Training is of course paramount. The current team is made up of six staff of the museum. They have all been able to develop specialties in restoration practices, documentation, conservation of inscriptions, and etc. Former members of the team still hold positions in the field of heritage conservation. Many trainees, students from the Royal University of Fine Arts and foreign students, also participate in workshop activities.
Works often revolve around different thematic. The workshop is for example widely recognised in the mastering of the rubbing technique of stone inscriptions, or the statuary from a specific site like Phnom Da.

The work often leads to the establishment of new permanent exhibitions: the post Angkorian Buddha, pre-Angkorian and Angkorian inscriptions, and the museum's history. Temporary exhibitions have also been organised, such as those devoted to new acquisitions, images of Ganesha and goddesses.

Periodically, the workshop team sees to the preparation and monitoring of many of the museum artefacts selected for international exhibitions of Khmer art.
The workshop regularly intervenes on collections located in the provinces, notably at the Angkor Conservation and at the Battambang and Takeo museums. Since 2004, the workshop has developed major collaborative work with the Museum of Cham Sculpture of Danang and the History Museum of Ho Chi Minh City. Workshops have been established and many sculptures have been restored and newly displayed. A new collaboration has started in 2010 with the Wat Phu site museum, in Laos.

Metal Conservation Lab - $15,000 (U.S. Smithsonian Institution/Freer and Sackler Gallery of Asian Art)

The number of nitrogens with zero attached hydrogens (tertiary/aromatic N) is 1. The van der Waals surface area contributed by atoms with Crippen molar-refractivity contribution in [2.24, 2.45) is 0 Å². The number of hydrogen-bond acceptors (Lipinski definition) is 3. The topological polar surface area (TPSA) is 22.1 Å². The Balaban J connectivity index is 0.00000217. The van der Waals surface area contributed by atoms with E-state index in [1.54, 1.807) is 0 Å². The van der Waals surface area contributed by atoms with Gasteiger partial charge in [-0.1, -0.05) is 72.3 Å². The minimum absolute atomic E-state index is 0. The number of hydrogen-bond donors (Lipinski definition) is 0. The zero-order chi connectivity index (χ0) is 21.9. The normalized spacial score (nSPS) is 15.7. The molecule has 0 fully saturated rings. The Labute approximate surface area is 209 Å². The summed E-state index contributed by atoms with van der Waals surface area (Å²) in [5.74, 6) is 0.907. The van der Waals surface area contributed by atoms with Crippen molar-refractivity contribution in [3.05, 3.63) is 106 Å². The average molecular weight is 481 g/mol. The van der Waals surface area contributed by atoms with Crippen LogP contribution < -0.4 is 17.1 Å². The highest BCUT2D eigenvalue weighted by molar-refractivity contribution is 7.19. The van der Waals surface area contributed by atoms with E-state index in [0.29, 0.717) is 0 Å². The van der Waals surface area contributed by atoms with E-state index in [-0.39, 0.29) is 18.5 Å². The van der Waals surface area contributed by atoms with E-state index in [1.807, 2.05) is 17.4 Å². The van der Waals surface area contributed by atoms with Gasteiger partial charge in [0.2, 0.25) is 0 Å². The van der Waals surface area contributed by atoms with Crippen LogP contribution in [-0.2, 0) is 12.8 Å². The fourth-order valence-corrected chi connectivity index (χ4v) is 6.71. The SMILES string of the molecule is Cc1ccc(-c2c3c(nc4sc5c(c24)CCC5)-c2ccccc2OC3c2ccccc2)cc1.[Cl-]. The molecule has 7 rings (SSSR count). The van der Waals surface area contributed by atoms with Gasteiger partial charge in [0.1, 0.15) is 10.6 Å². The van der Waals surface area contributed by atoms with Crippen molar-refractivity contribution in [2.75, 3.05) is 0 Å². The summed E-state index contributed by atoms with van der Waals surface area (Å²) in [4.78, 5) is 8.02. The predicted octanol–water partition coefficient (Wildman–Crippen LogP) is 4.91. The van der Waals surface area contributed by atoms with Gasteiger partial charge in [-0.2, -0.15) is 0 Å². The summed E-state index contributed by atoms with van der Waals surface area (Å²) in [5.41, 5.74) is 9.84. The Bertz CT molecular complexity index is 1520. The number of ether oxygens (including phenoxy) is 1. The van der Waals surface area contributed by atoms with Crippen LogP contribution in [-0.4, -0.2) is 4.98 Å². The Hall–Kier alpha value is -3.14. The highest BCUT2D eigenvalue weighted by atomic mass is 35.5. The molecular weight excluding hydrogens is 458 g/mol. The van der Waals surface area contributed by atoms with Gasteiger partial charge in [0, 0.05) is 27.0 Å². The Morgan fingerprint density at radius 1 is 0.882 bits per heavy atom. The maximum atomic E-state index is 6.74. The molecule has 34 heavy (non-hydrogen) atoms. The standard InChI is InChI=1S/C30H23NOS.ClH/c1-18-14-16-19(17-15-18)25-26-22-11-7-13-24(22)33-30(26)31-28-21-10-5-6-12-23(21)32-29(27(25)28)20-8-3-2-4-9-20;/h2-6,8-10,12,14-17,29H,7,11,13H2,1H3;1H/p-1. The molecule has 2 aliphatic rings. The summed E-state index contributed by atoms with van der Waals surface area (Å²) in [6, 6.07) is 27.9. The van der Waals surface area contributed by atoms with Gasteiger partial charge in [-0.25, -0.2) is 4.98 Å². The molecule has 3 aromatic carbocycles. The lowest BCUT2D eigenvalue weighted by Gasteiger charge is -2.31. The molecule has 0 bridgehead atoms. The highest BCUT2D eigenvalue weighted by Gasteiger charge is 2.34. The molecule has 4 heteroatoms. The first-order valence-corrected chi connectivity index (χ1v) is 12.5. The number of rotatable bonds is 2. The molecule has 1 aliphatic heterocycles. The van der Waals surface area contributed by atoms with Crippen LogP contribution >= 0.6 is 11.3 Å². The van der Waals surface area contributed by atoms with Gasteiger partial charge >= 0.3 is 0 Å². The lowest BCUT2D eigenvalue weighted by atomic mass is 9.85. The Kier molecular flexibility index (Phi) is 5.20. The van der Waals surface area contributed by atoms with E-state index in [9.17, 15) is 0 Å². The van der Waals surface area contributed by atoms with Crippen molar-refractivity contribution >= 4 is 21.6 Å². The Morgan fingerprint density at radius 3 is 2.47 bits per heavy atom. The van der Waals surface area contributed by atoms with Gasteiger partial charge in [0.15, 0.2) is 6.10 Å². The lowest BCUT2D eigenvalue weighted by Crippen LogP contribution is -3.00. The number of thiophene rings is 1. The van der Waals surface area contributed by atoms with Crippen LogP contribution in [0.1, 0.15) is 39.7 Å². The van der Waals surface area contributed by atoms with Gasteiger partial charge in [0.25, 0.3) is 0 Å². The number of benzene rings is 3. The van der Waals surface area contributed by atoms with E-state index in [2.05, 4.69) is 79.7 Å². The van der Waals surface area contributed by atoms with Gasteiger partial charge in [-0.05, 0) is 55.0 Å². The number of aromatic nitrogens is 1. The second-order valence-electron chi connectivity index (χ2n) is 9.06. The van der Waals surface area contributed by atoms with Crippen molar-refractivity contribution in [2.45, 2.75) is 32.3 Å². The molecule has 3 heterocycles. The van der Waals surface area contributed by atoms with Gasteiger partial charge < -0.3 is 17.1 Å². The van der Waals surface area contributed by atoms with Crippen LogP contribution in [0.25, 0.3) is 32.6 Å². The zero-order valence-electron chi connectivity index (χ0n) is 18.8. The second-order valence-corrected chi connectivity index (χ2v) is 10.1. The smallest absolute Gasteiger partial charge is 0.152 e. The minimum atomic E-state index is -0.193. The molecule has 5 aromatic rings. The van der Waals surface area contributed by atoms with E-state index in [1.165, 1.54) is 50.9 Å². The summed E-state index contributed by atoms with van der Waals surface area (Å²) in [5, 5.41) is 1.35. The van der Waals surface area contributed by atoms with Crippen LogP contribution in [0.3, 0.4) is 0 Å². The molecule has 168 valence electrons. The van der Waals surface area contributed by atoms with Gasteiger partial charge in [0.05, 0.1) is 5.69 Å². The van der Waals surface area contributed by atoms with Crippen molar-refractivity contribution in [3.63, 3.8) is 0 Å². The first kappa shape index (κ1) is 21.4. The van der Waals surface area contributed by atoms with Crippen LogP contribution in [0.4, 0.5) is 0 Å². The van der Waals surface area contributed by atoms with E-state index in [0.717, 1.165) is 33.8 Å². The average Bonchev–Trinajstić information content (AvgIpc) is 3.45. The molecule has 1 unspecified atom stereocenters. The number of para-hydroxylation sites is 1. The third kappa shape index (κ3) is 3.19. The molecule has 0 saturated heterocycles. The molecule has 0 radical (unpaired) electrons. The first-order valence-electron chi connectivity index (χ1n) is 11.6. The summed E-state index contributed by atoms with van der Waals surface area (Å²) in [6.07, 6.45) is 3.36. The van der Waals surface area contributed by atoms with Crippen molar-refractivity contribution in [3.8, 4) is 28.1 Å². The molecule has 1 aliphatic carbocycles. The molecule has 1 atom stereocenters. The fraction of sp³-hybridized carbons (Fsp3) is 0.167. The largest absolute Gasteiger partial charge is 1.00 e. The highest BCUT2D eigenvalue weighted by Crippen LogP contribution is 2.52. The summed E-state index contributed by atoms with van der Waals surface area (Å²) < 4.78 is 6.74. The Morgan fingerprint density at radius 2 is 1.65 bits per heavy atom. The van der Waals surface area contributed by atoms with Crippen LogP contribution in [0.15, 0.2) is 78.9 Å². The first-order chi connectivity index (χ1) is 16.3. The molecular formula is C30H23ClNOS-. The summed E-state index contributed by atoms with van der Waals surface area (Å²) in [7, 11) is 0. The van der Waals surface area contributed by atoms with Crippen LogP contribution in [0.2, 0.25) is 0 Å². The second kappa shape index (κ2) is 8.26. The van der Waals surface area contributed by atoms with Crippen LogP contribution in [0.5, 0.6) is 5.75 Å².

Goal: Laboratory for conserving metal objects, training of metal conservation
Partner and location: National Museum of Cambodia/Phnom Penh
(Additional funding: $125,950 from the Getty Conservation Institute and $12,000 from the Global Heritage Fund.)

Bronze Conservation Laboratory

In 2005 the Freer Gallery of Art and the Arthur M. Sackler Gallery of the Smithsonian Institution undertook to establish a workshop in the National Museum to train three Cambodian museum staff members and one other intern in methods of bronze conservation. Under the guidance Paul Jett, the head of the Galleries’ Conservation Department, metals conservator Sean Charette began training the team of Cambodians in techniques for the protection and restoration of the National Museum of Cambodia’s approximately 6,800 metal objects. Initial funding came from the Getty Foundation, Global Heritage Fund and Fulbright Senior Specialist Program. In order to continue the training for a second year, further funding was required, and FOKCI is supporting this project. At the conclusion of this project, not only will many of these important Bronze objects in the National Museum be conserved, but, as importantly, several Cambodians will have become skilled in bronze conservation techniques.